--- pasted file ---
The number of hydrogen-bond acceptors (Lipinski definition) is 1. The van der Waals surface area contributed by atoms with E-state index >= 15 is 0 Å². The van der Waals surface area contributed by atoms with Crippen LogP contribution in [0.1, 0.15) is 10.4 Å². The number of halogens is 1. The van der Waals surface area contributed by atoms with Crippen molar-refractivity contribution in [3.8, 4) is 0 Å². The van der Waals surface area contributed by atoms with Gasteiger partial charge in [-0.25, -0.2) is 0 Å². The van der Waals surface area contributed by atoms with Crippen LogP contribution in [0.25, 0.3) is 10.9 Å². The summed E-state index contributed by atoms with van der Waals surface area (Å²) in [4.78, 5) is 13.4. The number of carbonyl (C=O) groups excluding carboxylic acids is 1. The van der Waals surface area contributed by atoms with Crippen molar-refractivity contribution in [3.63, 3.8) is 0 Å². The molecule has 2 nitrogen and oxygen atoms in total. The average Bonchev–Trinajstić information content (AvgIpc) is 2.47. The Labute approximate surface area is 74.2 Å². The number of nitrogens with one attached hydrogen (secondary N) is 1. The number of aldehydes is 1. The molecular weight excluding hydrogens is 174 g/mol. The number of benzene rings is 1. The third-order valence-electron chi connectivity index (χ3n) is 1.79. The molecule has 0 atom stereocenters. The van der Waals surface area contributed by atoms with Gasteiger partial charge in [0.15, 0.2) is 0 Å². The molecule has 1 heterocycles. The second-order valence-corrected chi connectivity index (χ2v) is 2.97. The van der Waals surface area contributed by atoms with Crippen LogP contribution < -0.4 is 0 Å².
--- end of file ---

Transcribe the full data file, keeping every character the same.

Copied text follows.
The number of hydrogen-bond acceptors (Lipinski definition) is 1. The van der Waals surface area contributed by atoms with E-state index >= 15 is 0 Å². The van der Waals surface area contributed by atoms with Crippen LogP contribution in [0.1, 0.15) is 10.4 Å². The number of halogens is 1. The van der Waals surface area contributed by atoms with Crippen molar-refractivity contribution in [3.8, 4) is 0 Å². The van der Waals surface area contributed by atoms with Gasteiger partial charge in [-0.25, -0.2) is 0 Å². The van der Waals surface area contributed by atoms with Crippen LogP contribution in [0.25, 0.3) is 10.9 Å². The summed E-state index contributed by atoms with van der Waals surface area (Å²) in [4.78, 5) is 13.4. The number of carbonyl (C=O) groups excluding carboxylic acids is 1. The van der Waals surface area contributed by atoms with Crippen molar-refractivity contribution in [3.63, 3.8) is 0 Å². The molecule has 2 nitrogen and oxygen atoms in total. The average Bonchev–Trinajstić information content (AvgIpc) is 2.47. The Labute approximate surface area is 74.2 Å². The number of nitrogens with one attached hydrogen (secondary N) is 1. The number of aldehydes is 1. The molecular weight excluding hydrogens is 174 g/mol. The number of benzene rings is 1. The third-order valence-electron chi connectivity index (χ3n) is 1.79. The molecule has 0 atom stereocenters. The van der Waals surface area contributed by atoms with Gasteiger partial charge in [0.15, 0.2) is 0 Å². The molecule has 1 heterocycles. The second-order valence-corrected chi connectivity index (χ2v) is 2.97. The van der Waals surface area contributed by atoms with Crippen LogP contribution < -0.4 is 0 Å².